US calls Human Rights Council the “UN’s greatest failure” but recommits to pushing for reforms

by Danica Damplo, Universal Rights Group NYC Blog, News

On July 18, the Ambassador to the United Nations Nikki Haley gave the keynote address at the Heritage Foundation, a conservative American think tank, on the US withdrawal from the UN Human Rights Council. The full speech and subsequent panel discussion can be found here.

Ambassador Haley characterised the United States as a unique nation, with values of freedom and human dignity embedded in its very foundation. She asserted that the US cannot remain a participant in an institution that, in her view, has sacrificed these values on the altar of political expedience. Ambassador Haley said that this administration had decided to make an effort to reform the Council, but that ultimately they could not convince enough member States to support their proposals. She said that ‘judged by how it has fallen short of its promise, the Human Rights Council is the UN’s greatest failure.’

Ambassador Haley’s speech was directed as much to an American audience, and for that matter, a conservative audience, as an international one. She spoke often of “American values,” criticised the previous administration for failing to reform the Council, and the harshness of her condemnation of the Council is in line with the expectations of the President’s base.

Nonetheless, Ambassador Haley did not fully disassociate the US from the Council in her speech. She began by pointing out that the US was in fact instrumental in creating the predecessor to the Council, the United Nations Commission on Human Rights. She said that this institution was intended to be, as Eleanor Roosevelt put it, a ‘place of conscience.’ She ended her speech leaving open the possibility of a US return to the Council, provided that US reforms are supported and the Council becomes, as she puts it, a place of conscience rather than politics.

Her main issues with the Council?

Ambassador Haley’s main complaints with the Council do not differ substantially from the areas of reform she highlighted in her remarks at the Graduate Institute in Geneva a little over a year ago; that it counts the worst human rights violators among its members, and that it is inconsistent and unbalanced in which States it critiques, particularly with regard to the Council’s Agenda Item 7, which she contends unfairly singles out Israel.

In her address on the 18th Ambassador Haley added to her list of grievances the failure of member States and stakeholders to support her efforts at reform. She asserted that at the Council authoritarian regimes obtain membership to protect themselves and their allies, and thus use their positions to maintain the status quo. She condemned NGOs, calling out specifically Amnesty International and Human Rights Watch, who she claimed agreed with her ideas behind closed doors but failed to support her proposals publicly, and who claimed that opening the Council to change would leave it vulnerable to alterations that could make it worse. She added that even countries who supported human rights would agree with the US off the record but then refuse to support reforms publicly, though she did not name names.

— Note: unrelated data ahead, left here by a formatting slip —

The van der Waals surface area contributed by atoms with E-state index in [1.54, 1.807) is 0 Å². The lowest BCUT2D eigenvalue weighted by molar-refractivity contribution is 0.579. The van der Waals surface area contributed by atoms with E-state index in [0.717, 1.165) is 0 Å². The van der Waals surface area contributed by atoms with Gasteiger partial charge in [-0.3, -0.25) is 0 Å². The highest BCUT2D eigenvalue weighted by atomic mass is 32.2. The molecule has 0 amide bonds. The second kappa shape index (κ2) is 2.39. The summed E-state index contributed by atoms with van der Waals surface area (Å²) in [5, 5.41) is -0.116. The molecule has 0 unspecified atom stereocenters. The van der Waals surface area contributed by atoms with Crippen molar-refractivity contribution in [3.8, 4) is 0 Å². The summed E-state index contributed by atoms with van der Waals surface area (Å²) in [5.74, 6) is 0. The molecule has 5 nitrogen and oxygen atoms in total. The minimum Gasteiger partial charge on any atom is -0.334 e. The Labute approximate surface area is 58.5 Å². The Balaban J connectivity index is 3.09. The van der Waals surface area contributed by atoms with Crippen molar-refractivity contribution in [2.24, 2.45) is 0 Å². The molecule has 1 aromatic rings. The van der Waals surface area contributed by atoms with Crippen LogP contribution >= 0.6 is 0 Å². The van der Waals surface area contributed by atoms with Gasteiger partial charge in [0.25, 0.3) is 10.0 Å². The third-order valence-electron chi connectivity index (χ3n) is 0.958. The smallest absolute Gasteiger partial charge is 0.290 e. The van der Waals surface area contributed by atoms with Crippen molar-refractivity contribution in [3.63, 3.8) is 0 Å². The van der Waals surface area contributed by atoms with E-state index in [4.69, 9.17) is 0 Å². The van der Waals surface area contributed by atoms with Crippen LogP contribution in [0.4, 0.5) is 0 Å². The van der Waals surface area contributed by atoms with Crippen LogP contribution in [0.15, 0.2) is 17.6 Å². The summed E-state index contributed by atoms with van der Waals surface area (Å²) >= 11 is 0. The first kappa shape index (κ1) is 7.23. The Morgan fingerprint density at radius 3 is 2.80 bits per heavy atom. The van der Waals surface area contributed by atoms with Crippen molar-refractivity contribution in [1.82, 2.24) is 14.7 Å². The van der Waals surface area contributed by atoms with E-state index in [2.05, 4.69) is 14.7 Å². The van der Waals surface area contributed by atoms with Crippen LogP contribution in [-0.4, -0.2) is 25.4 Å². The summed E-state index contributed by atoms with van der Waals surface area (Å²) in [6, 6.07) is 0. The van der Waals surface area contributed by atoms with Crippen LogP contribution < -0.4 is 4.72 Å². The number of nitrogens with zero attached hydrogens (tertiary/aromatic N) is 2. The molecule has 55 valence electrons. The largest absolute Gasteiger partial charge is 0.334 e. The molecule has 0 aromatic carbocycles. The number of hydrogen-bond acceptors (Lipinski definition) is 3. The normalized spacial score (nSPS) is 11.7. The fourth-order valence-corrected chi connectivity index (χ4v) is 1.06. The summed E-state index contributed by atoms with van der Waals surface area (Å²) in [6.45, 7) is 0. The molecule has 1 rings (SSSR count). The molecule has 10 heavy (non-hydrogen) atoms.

With the US unable to push forward the reforms that Ambassador Haley claimed were critical to the credibility of the Council, she said that the US felt that they had to leave.

Going forward

Ambassador Haley assured the audience that the US would continue to support human rights at the UN and internationally, indicating multiple times in her speech that the US would continue to champion human rights issues on a global scale. She spoke in broad terms about US convictions on human rights, making no reference to whether or not the US would cooperate with Council mechanisms, such as the Universal Periodic Review, Special Procedures, or Treaty Bodies, nor did she discuss the funding implications of this decision.

Ambassador Haley said that the US will ensure that human rights violations will be addressed at the Security Council in New York, and that the US will continue to work on prevention objectives. She noted the connection between mass atrocities and human rights violations, affirming that: ‘when we work to protect human rights we can prevent conflict.’ Interestingly, the 38th Session of the Council featured the tabling of a resolution by Colombia, Norway, Sierra Leone and Switzerland on ‘the contribution of the Human Rights Council to the prevention of human rights violations.’ The resolution aims to begin an inclusive conversation at the UN about how the Council can better fulfill its prevention mandate, in its own regard and combined with the other two UN pillars.

Ambassador Haley implied that the US would be open to returning to the Council, should the US secure reforms. In the concluding minutes of her speech she emphasised that ‘any country willing to work with us to reshape the Council need only ask.’

Photo Courtesy of the Heritage Foundation

Share this Post